|Posted by ken on August 22, 2012 at 2:10 PM|
Using the same password for multiple accounts or choosing a word or phrase that’s easy to remember (such as a house address, birthday, last name) is very common—and a big mistake. Those kinds of passwords happen to be the easiest for hackers to crack. There are several things to consider when creating a password that will keep your information safe.
Choose passwords that use a variety of letters, figures, symbols and cases. Try putting your hands on the keyboard and just typing randomly—a gibberish password can be very secure.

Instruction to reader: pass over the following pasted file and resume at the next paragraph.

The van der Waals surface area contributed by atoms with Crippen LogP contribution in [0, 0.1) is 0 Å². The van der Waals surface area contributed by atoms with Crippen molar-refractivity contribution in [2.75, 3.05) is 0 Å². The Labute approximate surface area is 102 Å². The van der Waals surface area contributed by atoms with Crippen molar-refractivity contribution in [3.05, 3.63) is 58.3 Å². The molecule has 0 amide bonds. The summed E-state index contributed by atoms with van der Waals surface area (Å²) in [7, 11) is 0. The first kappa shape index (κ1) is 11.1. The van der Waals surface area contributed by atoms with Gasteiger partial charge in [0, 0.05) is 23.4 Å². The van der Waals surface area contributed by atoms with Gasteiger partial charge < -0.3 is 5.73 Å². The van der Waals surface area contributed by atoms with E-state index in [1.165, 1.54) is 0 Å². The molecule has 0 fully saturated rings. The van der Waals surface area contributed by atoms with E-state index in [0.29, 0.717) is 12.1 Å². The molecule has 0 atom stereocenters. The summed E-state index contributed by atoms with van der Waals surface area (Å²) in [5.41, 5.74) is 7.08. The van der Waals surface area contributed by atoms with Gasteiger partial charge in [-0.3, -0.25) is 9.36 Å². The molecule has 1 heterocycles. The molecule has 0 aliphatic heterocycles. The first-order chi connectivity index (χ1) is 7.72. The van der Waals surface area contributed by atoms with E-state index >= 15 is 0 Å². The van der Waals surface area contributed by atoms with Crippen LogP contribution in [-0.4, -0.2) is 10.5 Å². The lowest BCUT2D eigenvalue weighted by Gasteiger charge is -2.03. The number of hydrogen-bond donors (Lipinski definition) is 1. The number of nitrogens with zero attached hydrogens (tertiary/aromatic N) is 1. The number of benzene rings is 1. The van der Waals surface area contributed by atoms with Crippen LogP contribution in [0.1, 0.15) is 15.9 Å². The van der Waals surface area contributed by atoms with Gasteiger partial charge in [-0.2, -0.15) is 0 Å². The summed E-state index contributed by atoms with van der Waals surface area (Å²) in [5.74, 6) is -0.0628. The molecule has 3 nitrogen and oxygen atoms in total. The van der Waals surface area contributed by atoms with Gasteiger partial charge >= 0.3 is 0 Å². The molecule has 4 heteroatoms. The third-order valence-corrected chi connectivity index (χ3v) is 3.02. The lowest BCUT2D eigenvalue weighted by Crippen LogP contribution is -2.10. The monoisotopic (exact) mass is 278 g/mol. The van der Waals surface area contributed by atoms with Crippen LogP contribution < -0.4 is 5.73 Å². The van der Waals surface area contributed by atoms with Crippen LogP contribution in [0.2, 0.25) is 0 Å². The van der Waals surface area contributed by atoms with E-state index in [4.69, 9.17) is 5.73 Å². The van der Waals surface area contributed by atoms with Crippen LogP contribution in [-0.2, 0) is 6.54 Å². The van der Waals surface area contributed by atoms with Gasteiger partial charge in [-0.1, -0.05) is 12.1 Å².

Use similar-looking substitutions to create alternatives for words that you remember easily. For example, the number zero can replace the letter “O” and the dollar sign can replace the letter “S.”
Phonetic replacements are also a good idea (e.g., “Luv2Laf” for “Love to Laugh”).
Avoid including personal information, words or acronyms that can be found in the dictionary, phrases that can be tied back to you, sequential numbers and repeating characters.
Many websites will let you know whether your password is safe when you’re in the process of choosing it. Pay attention to that, and if the site indicates that your password is not secure, pick a different one.
To keep your passwords safe, never send them to anyone via email—even yourself. It’s also recommended that you change passwords every 30 to 90 days and never write them down or keep them anywhere near your computer.